New Zealand is among a group of five advanced economies whose Government finances have the most capacity to deal with unexpected shocks, according to a study by International Monetary Fund economists.

The others are Australia, Denmark, Norway and South Korea.

The study is based on the idea of "fiscal space" which is the gap between a country's current level of public debt and a limit, beyond which it would face runaway growth in its debt which no level of Government surplus could rein in.

The calculations allow for differences in the way countries have dealt with fiscal challenges in the past, as well as the prospect of weaker growth and higher interest rates, and the fact that as fiscal indicators deteriorate the markets impose ever higher risk premiums on their interest rates.

Those with least fiscal space are Greece, Italy, Portugal and Japan.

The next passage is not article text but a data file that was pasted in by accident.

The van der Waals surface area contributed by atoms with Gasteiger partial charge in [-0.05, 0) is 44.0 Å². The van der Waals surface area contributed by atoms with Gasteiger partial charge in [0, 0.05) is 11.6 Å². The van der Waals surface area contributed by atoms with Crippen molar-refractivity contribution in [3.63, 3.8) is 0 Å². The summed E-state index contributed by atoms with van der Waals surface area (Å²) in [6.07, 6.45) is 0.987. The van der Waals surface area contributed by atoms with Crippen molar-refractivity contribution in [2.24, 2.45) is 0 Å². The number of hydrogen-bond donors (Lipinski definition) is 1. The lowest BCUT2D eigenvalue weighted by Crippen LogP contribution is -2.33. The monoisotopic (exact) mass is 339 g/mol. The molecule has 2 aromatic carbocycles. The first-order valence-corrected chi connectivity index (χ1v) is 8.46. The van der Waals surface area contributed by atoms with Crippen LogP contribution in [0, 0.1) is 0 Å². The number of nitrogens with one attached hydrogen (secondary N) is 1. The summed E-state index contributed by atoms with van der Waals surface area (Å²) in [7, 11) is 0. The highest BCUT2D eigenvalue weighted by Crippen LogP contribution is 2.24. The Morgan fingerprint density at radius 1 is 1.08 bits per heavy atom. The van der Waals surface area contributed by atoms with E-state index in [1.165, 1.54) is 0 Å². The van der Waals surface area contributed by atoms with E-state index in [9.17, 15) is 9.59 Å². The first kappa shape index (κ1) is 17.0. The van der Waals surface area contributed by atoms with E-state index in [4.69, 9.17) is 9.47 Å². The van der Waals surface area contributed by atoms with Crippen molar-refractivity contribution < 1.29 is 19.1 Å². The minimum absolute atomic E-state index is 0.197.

"Next are Iceland, Ireland and Spain, where the probability that these countries have at least some additional fiscal space is about 50 to 70 per cent," the IMF staff note said.

"For the United States and United Kingdom the probability of any remaining fiscal space is 70 to 80 per cent."

New Zealand, Australia, Denmark, Norway and Korea are the countries where the probability of additional fiscal room to manoeuvre is highest.

Finance Minister Bill English said the report confirmed Government measures to control debt had left New Zealand well placed compared with other developed countries.

They included capping new Budget operating allowances at $1.1 billion, reprioritising $3.8 billion of lower quality spending into frontline services, capping the bureaucracy, deferring contributions to the Cullen Fund until there are sufficient surpluses to resume payments and replacing promised tax cuts with a package of fiscally neutral tax changes which begins on October 1.

The IMF projects average public debt levels across the advanced economies to rise from an average 58 per cent of GDP in 2007 to 86 per cent by 2015.

In New Zealand's case the increase is from 17 to 36 per cent.